Learning from the Games Designers

The designers of Massively Multiplayer Online (MMO) games face a significant educational challenge. They need to efficiently and subtly teach new players how to use their game. This involves teaching players about the environment and the interface whist keeping them motivated and drawing them into the challenges of the game itself. This is situated learning in which the games designer is the ‘master’ and the player is the ‘apprentice’.

This educational challenge is similar to the one faced by those intending to teach in Multi-User Virtual Environments (MUVE’s) such as Second Life. There are a significant amount of basic skills that need to be mastered before students can successfully engage in meaningful collaborative activity. The traditional ‘orientation’ process in Second Life is didactic and generic, teaching skills in an abstract technical manner. This has come about because unlike an MMO, Second Life has no shared goal, its possible uses are many and varied. However, a teacher who wishes to use Second Life should have a defined set of goals or learning outcomes they wish to achieve. They should be able to define task orientated activities which are relevant to the students motivations, for example, Art and Design students can be asked to compete to build the tallest monolith as a focus for learning building skills in Second Life rather than being given general instructions on how to create, scale and texture objects. In teaching terms this seems like an obvious approach but often when faced with a complex new platform teaching practitioners will often fall back on a basic instructivst style which may not align well with the approach generally taken at HE level for that discipline.

This is where we can learn from the MMO designers who are careful not to fall into this trap as it is likely to make a players initial engagement in a game seem like a chore. For subscription based MMOS such as World of Warcraft this would mean a high drop out rate and a massive loss of revenue, something that the HE sector can emphathise with.

The JISC funded Habitat project intends to learn from the game designers by capturing the processes in World of Warcraft in its initial stages and mapping the styles and types of task to the learning outcomes they fulfil. The data will be captured using pre and post activity questionnaires and video screen capture synchronised with video of the player at the computer. This data will then be used in the process of designing appropriate orientation sessions for pilots in Second Life with students from two disciplines: Art and Design & Philosophy. The Habitat project recognises that some of the most sophisticated collaborative learning spaces online at the moment are MMOs and that the design of these games can be a relevant model for the pedagogical structures that we put in place for the educational use of MUVEs such as Second Life.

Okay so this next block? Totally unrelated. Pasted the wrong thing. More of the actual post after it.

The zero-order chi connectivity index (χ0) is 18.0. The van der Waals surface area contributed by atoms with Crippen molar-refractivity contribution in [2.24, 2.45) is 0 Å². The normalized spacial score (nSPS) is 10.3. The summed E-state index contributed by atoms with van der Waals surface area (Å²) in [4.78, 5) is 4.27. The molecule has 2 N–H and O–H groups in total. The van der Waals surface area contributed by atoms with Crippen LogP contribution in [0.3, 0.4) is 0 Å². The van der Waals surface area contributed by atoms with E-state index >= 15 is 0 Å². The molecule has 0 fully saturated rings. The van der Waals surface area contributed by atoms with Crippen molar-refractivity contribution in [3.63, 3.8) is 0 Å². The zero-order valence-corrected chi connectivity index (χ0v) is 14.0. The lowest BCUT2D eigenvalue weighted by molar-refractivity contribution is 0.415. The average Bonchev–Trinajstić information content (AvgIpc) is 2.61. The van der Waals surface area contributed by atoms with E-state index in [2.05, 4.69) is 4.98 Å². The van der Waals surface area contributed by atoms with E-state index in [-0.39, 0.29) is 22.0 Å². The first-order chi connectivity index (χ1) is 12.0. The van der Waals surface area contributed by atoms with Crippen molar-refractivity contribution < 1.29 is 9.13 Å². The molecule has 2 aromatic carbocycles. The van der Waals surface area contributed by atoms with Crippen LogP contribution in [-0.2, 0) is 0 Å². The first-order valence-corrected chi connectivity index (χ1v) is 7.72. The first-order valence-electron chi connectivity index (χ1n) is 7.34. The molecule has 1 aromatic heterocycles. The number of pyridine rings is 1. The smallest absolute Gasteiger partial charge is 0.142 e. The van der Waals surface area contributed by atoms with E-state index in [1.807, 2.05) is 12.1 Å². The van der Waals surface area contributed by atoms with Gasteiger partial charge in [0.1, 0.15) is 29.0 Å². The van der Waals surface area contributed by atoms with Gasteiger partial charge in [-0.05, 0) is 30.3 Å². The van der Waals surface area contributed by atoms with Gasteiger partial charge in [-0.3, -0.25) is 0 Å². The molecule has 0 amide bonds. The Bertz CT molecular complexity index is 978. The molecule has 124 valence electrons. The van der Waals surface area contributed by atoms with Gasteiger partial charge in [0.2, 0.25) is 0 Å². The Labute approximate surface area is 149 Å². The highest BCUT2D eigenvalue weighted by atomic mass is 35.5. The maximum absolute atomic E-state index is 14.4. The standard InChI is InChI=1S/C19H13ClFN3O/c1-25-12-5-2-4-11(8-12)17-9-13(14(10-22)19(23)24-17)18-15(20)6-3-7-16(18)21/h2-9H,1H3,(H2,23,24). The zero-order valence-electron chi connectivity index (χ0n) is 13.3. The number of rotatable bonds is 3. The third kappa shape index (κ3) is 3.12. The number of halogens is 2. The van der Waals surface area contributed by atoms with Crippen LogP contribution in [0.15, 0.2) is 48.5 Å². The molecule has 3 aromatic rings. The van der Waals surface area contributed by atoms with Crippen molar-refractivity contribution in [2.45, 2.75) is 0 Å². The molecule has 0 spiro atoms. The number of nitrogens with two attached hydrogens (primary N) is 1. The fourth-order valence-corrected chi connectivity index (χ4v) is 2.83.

Keep watching http://www.openhabitat.org to see how we get on.

The Beauty of Ad hoc Project Meetings

On Tuesday evening the Habitat project had one of its most dynamic project meetings. It was ad hoc and spontaneous but what was said was very useful. It reminded me of those happy students days when I’d find myself in the pub with all my friends talking about ‘interesting things’ almost by accident. These days I need to plan 3 weeks ahead to get in to the pub with people I actually like who all have families and jobs (what can you do?).

Anyway, 5 of us happened to be in Second Life (yes, I left this fact late in the post deliberately) at the same time and a discussion took off. In fact it took off so well that I’m still having trouble (with my project managers’ hat on) working out what it all meant. In this way it is very like those student pub sessions 🙂

The Habitat team is based in  Leeds, Canada, London, Oxford, Essex and Brussels so we have more chance to get together online than face-to-face. The Second Life platform was great for us because we shared some visual designs during our discussion which were projected onto blocks that we could all stand around and muse over. Plus, we did all feel ‘together’ which is important for any team. When I logged out I personally felt like I had spent time with a bunch of people rather than a stream of text.

So, what of those in the team who didn’t happen to be in Second Life? Well I suppose I can mail round the transcript of our discussion. Also, how do I get the best value from this’ happening’ for the Habitat team and for JISC? Plus, let’s not forget the question: ‘What is the relevance for our users/students?”.